Tuesday, January 26, 2016

Oh, Britain –– For Shame

Really, Great Britain? For shame. (And for fuck's sake.)

I could go on a long rant, but I would only expend energy and fumes. I wish I could at least say that I am surprised, but I'm not. Foreigners are made to feel very unwelcome here (and both my students and I have experienced it often), and it was only a matter of time before something like this happened.

For shame.

Update (2/22/16): And here is another horror story. (Tip of the cap to Yves van Gennip.)


Fr. said...

At a different point of my life, I was a lobbyist / spokesperson for the French Confederation of Young Researchers. We were facing the same issue as described in the linked article.

I believe it took us over ten years of collective work by dozens of highly committed people to get some legal guarantees against the issue (which is still not completely fixed).

It was not the only thing we were lobbying on, but it was one of our most important topics, for many different reasons.

Mason said...

Thank you for your comment.

I took a look at the link, though I can't read it because I don't know French.

Yes, this is indeed a long battle that needs to be fought and won. Even the much smaller things than what this guy is dealing with are horrible and demeaning (as I know from personal experience).

Really, this is all very saddening. I hope at least this incident --- though we should not have to have martyrs! --- makes more of my colleagues understand deeply just how serious things are. To be fair, some of them do, but unfortunately many of them dismiss the smaller things like the VISA monitoring and others as small things. (And the VISA-monitoring e-mails are simply cold and insulting.) Even the small things suck, and they set the stage for the bigger stuff --- like the events described in the link.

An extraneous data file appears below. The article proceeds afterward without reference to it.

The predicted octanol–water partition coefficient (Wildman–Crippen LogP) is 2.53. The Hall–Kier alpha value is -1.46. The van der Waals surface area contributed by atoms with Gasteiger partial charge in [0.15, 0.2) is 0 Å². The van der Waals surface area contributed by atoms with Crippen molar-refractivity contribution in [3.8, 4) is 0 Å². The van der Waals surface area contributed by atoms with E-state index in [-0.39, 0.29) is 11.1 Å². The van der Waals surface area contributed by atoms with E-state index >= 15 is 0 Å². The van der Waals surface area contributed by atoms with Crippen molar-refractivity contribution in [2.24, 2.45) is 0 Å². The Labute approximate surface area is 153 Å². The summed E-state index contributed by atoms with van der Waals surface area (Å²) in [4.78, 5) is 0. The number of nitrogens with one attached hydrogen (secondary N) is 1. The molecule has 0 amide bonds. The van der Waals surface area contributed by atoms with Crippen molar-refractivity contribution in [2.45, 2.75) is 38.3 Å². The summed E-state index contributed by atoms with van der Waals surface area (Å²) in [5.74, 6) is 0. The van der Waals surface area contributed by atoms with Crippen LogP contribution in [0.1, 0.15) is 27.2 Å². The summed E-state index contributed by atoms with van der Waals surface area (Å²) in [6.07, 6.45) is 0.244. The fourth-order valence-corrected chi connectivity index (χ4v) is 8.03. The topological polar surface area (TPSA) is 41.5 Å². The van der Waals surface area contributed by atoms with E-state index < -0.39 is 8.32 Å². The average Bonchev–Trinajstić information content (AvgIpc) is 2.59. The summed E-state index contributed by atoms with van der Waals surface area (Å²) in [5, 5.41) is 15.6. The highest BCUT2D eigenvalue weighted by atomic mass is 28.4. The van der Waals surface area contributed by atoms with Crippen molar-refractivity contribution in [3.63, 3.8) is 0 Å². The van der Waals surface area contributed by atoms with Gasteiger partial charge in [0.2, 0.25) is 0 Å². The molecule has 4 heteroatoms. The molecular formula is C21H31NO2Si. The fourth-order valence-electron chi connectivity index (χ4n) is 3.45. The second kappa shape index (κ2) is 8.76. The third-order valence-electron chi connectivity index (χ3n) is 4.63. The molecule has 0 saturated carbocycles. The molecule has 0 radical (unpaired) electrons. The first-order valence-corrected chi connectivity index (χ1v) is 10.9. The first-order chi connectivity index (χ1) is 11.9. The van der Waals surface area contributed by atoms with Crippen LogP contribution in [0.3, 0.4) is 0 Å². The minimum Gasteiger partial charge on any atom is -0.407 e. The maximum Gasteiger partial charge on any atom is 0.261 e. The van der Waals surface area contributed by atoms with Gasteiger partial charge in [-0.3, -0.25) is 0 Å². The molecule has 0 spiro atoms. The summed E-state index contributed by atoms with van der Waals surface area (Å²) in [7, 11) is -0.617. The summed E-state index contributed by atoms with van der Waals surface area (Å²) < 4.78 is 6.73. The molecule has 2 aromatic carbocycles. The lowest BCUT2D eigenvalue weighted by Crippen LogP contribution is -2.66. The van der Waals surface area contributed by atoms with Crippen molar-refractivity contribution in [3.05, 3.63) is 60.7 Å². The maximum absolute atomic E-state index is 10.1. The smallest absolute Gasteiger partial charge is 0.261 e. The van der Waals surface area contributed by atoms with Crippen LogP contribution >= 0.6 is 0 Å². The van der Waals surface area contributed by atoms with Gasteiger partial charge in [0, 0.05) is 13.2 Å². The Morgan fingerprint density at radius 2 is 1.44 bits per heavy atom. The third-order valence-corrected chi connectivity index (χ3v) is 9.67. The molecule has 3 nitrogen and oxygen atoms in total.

Ten years of hard fighting sounds about right, unfortunately.

Fr. said...

The French equivalent of VISA monitoring is also insulting. I have experienced the "procedure" myself after my passport got torn apart in an airport. It is humiliating and dangerous for people who get sent back to authoritarian countries, and both France and the US have their fair share of these, including among foreign students.

The French Confederation of Young Researchers will blow its 20th candle this year. We have won only a few fights, but they were worth it. I know from our EU-level lobbying that there are similar groups all over Europe.

Mason said...

It's a horrible business, and I should also say that indeed I am rather ashamed at how my home country (US) acts when it comes to such things. One of the best parts of an academic life is to interact with people from such different and international backgrounds, and all of this stuff is saddening. I suppose at least experiencing some of it myself has given me more empathy for people who have experienced such issues in the US, though it would also be nice to be able to gain more empathy in a way other than "the hard way."